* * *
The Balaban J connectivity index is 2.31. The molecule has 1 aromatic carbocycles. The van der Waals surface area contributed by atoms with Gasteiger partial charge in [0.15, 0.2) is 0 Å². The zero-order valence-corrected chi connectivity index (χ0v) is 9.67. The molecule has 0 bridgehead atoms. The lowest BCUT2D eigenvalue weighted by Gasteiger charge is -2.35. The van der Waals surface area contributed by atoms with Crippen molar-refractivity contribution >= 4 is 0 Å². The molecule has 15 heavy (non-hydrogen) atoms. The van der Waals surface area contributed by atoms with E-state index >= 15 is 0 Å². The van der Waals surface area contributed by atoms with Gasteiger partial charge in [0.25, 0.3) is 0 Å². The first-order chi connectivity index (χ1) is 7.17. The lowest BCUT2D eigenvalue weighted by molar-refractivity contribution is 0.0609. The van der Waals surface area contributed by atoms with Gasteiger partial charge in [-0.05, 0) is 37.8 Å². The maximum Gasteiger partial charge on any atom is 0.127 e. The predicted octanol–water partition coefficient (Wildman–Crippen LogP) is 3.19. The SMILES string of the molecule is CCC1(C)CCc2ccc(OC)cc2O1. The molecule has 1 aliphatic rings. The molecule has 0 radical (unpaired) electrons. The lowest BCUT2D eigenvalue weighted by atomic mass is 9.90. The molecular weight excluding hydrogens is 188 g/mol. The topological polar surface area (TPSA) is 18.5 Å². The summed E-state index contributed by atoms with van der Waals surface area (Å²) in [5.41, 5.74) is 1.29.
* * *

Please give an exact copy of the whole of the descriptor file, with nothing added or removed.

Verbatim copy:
The Balaban J connectivity index is 2.31. The molecule has 1 aromatic carbocycles. The van der Waals surface area contributed by atoms with Gasteiger partial charge in [0.15, 0.2) is 0 Å². The zero-order valence-corrected chi connectivity index (χ0v) is 9.67. The molecule has 0 bridgehead atoms. The lowest BCUT2D eigenvalue weighted by Gasteiger charge is -2.35. The van der Waals surface area contributed by atoms with Crippen molar-refractivity contribution >= 4 is 0 Å². The molecule has 15 heavy (non-hydrogen) atoms. The van der Waals surface area contributed by atoms with E-state index >= 15 is 0 Å². The van der Waals surface area contributed by atoms with Gasteiger partial charge in [0.25, 0.3) is 0 Å². The first-order chi connectivity index (χ1) is 7.17. The lowest BCUT2D eigenvalue weighted by molar-refractivity contribution is 0.0609. The van der Waals surface area contributed by atoms with Gasteiger partial charge in [-0.05, 0) is 37.8 Å². The maximum Gasteiger partial charge on any atom is 0.127 e. The predicted octanol–water partition coefficient (Wildman–Crippen LogP) is 3.19. The SMILES string of the molecule is CCC1(C)CCc2ccc(OC)cc2O1. The molecule has 1 aliphatic rings. The molecule has 0 radical (unpaired) electrons. The lowest BCUT2D eigenvalue weighted by atomic mass is 9.90. The molecular weight excluding hydrogens is 188 g/mol. The topological polar surface area (TPSA) is 18.5 Å². The summed E-state index contributed by atoms with van der Waals surface area (Å²) in [5.41, 5.74) is 1.29.